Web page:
DC pension contributions increase in Q3 2021 as lockdown restrictions lift

Contributions to private sector defined contribution (DC) schemes increased in Q3 2021, despite similar numbers of active members, whilst the market value of pension funds rose to £2.5trn, according to data from the Office for National Statistics (ONS).

Figures from the ONS revealed that membership of private DC schemes saw little change in Q3 2021, rising from 25.3 million in June 2021 to 25.71 million, with active membership increasing from 10.65 million to 10.67 million.

However, the data showed that despite similar numbers of active members in private sector DC schemes from 30 June to 30 September 2021, employee and employer contributions during this period increased by 4 per cent and 8 per cent, respectively.

The ONS suggested that this may be a reflection in the reduction in lockdown restrictions over this period resulting in more work hours available for certain types of employment, noting that the Labour Force Survey has estimated that total weekly hours worked also increased by 3 per cent from Q2 to Q3 2021.

This is the first time that the ONS has provided a breakdown as to whether DC members are active or deferred, also revealing that from the end of December 2019 to the end of September 2020, active membership fell by 500,000 from 10.6 million to 10.1 million.

It also showed that active membership failed to return to end of December 2019 levels until the end of June 2021, when active membership was estimated to be 10.65 million.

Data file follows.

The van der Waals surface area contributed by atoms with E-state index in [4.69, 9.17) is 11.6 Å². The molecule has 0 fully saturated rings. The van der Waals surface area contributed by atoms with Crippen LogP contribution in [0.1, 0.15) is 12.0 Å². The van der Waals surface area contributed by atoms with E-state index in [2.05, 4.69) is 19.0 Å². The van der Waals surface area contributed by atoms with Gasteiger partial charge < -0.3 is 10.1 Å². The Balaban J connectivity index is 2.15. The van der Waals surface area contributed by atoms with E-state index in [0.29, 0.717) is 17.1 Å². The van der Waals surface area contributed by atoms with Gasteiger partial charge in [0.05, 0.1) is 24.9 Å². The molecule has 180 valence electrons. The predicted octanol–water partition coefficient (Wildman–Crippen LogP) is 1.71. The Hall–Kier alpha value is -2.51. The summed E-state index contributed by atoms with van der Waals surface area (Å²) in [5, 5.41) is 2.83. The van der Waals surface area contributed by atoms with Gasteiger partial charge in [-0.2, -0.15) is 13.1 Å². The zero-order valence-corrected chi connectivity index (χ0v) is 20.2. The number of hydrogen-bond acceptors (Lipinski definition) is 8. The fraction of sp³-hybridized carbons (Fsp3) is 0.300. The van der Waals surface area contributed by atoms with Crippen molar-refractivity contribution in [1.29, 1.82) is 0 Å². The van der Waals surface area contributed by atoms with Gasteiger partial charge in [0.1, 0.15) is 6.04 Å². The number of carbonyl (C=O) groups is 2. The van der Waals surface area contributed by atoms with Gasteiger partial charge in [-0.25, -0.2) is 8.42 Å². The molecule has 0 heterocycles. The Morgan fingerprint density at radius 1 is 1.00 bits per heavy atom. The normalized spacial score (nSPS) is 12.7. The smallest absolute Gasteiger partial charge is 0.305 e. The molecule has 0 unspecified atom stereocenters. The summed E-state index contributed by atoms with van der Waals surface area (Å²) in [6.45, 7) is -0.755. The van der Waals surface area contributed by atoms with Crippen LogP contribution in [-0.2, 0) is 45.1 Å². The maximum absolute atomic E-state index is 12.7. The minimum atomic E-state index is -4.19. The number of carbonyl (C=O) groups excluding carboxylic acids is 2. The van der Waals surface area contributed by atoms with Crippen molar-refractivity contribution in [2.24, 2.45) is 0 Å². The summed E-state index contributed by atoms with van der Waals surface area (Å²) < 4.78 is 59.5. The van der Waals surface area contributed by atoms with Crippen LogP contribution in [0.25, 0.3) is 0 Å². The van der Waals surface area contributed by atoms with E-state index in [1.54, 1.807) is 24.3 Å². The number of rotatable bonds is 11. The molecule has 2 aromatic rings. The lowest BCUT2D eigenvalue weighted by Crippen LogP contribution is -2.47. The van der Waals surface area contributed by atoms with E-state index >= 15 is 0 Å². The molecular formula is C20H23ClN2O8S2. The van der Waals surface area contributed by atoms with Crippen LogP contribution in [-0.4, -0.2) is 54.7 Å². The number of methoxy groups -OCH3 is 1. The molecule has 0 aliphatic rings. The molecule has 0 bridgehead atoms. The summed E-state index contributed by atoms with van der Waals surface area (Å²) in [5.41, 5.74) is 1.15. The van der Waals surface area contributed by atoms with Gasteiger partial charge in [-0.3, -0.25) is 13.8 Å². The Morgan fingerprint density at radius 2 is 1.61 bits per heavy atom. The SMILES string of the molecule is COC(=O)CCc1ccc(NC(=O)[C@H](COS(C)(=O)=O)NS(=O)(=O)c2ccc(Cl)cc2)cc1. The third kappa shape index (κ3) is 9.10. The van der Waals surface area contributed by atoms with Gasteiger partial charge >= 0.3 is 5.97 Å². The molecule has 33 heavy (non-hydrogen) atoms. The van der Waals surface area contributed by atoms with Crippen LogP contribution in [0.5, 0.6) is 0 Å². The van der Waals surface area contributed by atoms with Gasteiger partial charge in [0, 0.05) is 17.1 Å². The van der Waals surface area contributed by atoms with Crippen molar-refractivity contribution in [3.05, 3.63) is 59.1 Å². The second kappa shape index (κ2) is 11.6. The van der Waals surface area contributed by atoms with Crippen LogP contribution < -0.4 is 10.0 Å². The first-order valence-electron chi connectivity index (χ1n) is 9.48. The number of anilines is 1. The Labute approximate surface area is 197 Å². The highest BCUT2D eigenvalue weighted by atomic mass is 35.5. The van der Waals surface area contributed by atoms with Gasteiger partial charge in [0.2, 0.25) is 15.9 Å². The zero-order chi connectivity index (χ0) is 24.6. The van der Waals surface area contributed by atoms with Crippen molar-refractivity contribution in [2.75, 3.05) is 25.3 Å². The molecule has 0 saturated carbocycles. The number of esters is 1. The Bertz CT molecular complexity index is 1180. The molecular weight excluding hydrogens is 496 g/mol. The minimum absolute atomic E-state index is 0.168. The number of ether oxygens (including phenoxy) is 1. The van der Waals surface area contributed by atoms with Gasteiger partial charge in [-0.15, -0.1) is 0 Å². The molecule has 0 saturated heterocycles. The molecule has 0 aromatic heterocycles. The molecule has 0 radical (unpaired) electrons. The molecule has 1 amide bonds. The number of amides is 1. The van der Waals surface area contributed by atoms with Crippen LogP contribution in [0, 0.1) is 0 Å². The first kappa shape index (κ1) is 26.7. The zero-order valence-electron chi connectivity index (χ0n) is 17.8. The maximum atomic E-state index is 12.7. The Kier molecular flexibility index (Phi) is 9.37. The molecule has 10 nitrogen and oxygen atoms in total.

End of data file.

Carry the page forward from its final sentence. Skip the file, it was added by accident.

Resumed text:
The ONS noted that this drop in active membership coincided with the Coronavirus Job Retention Scheme (CJRS) and other associated economic impacts because of the coronavirus (COVID-19) pandemic.

In addition to the membership breakdown, the ONS figures showed that the market value of UK funded occupational pension schemes increased in Q3 2021, reaching £2.5trn at the end of September 2021, compared to 2.48trn in June 2021, whilst gross assets excluding derivatives stood at £2.7trn, up from £2.69trn in June 2021.

Furthermore, as at the end of September 2021, private sector defined benefit and hybrid (DBH) pooled investment holdings totalled £761bn, with the composition of investments via holdings taking a "balanced approach".

Commenting on the figures, Legal & General Retirement Solutions managing director, Emma Byron, said: “Workplace pension contributions have continued to bounce back following the impact of Covid-19, with employee and employer contributions increasing by 4 per cent and 8 per cent respectively in Q3 of 2021, likely due to easing restrictions at the time.

"Auto-enrolment has been a huge success, but there is much more to be done, particularly as the cost of living continues to squeeze. In such an environment, it’s important that consumers are aware of the long-term impact of their pension contributions, alongside the compound effects of investing.

"At Legal & General, we are calling for minimum auto-enrolment contributions to be increased to 12 per cent over the next few years, split equally between savers and their employers.

"There are also a great number of people who are missing out on the opportunities provided by auto-enrolment. We support a reduction in the age threshold from 22 to 18 years old and abolishing the lower earnings limit so that people can start building their retirement savings earlier.”

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